|Snazzy new half-mile boardwalk on the Gordon's Pond Trail, just opened in June 2014|
At over 5000 acres, Cape Henlopen State Park has a lot to offer. It's an ocean park with miles of sand beaches on both the Atlantic Ocean and Delaware Bay. It's a wildlife haven, for both education and conservation. It's a fisherman's mecca with a huge long fishing pier. And it's a military history park. During World War II it was not a park at all but a base built to protect the Delaware Bay from invasion by the enemy.
Best of all, Cape Henlopen State Park has a comprehensive network of walking and biking trails, the crown jewel of which is the 3.2 mile Gordon's Pond trail. And the crown jewel of the Gordon's Pond trail is the nearly half mile of high-tech elevated boardwalk built with a special aluminum treadway that allows light to pass through, so that it has minimal impact on the environment. It's ten or twelve feet wide with sturdy handrails the entire length. Just opened in June 2014, it makes the Appalachian Trail's famous Pochuck Swamp boardwalk look like a kiddie ride by comparison, though the latter is five or six times the length.
As a fit hiker on a budget I chose to park my vehicle outside the park itself and walk in. The Cape May-Lewes ferry has a vast foot passenger parking lot that is just 3/4 mile from the main park entrance, and down on the north side of Rehoboth beach, the Deauville Beach parking area is the same distance south of the southern park entrance. It may be important to note that there is no vehicle road connecting these two park entrances. The only way to comprehensively experience the park from end to end is on foot or by bicycle.
My exploration of the park went in three phases: A long distance trail hike, a beach hike, and an inland hike via the bike trails.
The first phase followed the route of the American Discovery Trail, which has its eastern terminus in the Atlantic Ocean beside the Hawk Watch--a unique spot that combines all three of the park's features. The hawk observation point is set on top of an old Bunker.
The trail skirts the bunker on what looks like an artillery pad and then heads over the dune where I took a 'trail terminus selfie'.
Then it was time for feet in the Atlantic waters.
I have plans to hike nearly all of the ADT from here to Colorado, and perhaps eventually to get a companion shot--feet in the Pacific--at its western terminus at Point Reyes National Seashore in Marin County just north of San Francisco.
Part Two of the three-part hike then commenced--the beach walk. It came in two sub-phases. From the ADT terminus I headed north to the tip of Cape Henlopen proper where the Delaware Bay meets the Atlantic Ocean and I met a flock of seabirds.
The 1926 vintage Harbor of Refuge Lighthouse is just offshore here.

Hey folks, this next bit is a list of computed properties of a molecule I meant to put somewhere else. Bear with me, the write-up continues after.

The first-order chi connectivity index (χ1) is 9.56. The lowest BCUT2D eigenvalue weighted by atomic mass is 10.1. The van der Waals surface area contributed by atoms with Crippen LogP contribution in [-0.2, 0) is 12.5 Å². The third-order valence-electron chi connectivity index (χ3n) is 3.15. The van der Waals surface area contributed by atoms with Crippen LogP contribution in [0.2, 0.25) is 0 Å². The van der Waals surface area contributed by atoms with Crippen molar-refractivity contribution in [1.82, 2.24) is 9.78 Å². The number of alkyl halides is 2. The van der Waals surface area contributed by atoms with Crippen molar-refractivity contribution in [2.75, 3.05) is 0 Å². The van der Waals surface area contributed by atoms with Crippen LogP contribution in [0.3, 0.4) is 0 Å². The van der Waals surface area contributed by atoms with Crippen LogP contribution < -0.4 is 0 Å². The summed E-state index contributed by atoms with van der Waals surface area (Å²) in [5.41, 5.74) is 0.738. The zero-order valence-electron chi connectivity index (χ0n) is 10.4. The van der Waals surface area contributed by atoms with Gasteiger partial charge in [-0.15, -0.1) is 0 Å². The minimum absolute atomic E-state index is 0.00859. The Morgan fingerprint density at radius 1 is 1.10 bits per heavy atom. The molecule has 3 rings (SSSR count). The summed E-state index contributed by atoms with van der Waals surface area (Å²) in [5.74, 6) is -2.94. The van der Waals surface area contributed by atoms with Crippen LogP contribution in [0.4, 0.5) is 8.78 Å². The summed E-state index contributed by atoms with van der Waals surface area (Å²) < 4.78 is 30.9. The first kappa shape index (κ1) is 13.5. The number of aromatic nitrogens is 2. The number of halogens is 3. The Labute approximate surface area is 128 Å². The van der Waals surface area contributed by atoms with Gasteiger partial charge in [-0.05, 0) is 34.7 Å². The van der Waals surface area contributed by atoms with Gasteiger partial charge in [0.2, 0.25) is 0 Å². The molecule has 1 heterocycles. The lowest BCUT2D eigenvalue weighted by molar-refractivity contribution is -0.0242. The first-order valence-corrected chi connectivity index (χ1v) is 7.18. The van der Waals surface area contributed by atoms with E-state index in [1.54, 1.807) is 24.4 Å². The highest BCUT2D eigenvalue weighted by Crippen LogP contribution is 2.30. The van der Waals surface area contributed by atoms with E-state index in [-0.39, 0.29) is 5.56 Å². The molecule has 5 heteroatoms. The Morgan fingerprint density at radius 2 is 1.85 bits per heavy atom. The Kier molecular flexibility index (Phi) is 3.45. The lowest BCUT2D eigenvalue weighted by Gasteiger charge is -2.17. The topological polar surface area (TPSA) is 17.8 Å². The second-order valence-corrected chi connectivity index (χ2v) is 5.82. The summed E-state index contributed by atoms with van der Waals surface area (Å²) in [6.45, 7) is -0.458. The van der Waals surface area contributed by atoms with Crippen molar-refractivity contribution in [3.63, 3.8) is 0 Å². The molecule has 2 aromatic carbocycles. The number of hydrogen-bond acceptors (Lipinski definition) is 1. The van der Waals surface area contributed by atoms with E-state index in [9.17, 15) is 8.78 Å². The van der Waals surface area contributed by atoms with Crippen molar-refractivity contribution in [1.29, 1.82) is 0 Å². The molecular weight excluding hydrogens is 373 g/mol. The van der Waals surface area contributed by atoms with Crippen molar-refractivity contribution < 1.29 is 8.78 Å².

I rounded the cape, took a detour around a closed (for bird nesting) section of bayside beach, and continued on west all the way back to where the beach ends at the ferry terminal. This whole section is presided over by the much older Delaware Breakwater Lighthouse, built in 1885 and still using the original fourth-order Fresnel lens installed that year.
Now I hiked a bit more of the ADT to the town of Lewes, then returned and got in my borrowed vehicle and drove down to Deauville Beach, where I resumed my beach hike by going north toward the ADT trail terminus. Immediately I encountered these two venerable old sentinels.
They are two of eleven watch towers built in the late 1930's and early 1940's as part of the effort to defend the Delaware Bay from invasion. They're the only ones now stranded on the beach, threatened by ongoing erosion. Several of the towers come in pairs like this in order to perform precise triangulation on suspicious targets. Here's an interpretive sign - full of great info.
The beach walk finished soon after I passed the elaborate bathhouse with its boardwalk to the beach. Then I began phase three, heading inland on paved bike paths. I passed Fort Miles--the nerve center of the WWII operation, with its Spartan barracks buildings and examples of artillery on display.
They're upgrading this section of the park, with completion scheduled next spring.
I visited the one observation tower that is open to the public -- view from the top, looking north toward the cape, is above -- then started down the Gordon's Pond trail, travelling north to south. The first thing I encountered was the boardwalk, discussed above. Then came the pond itself, resplendent on this sunny breezy afternoon.
Across the pond were those two observation towers standing on the beach. And in the foreground of this shot is what looks like a mini-savanna -- an open forest of tiny trees all decked in their fall color.
In fact, these are the little salt-marsh plant called American Glasswort, Salicornia virginica, a succulent which puts on this display in the fall. It's edible. The stems are pickled and considered a delicacy. Here's a close up of one of the little saltpan-loving plants.
There were birds in abundance and quite a few photographers out on this perfect afternoon with their huge telephoto lens rigs. But even with my little hiker-friendly Canon Elph (it has an 8x zoom) I managed a nice shot or two.
It was a twenty mile hike in all, but I never felt tired. I was too busy enjoying the day.
Below is a map of the route, with links (the red push pins) to many more photos.
Cape Henlopen State Park at EveryTrail
EveryTrail - Find the best Hiking in Cape Henlopen State Park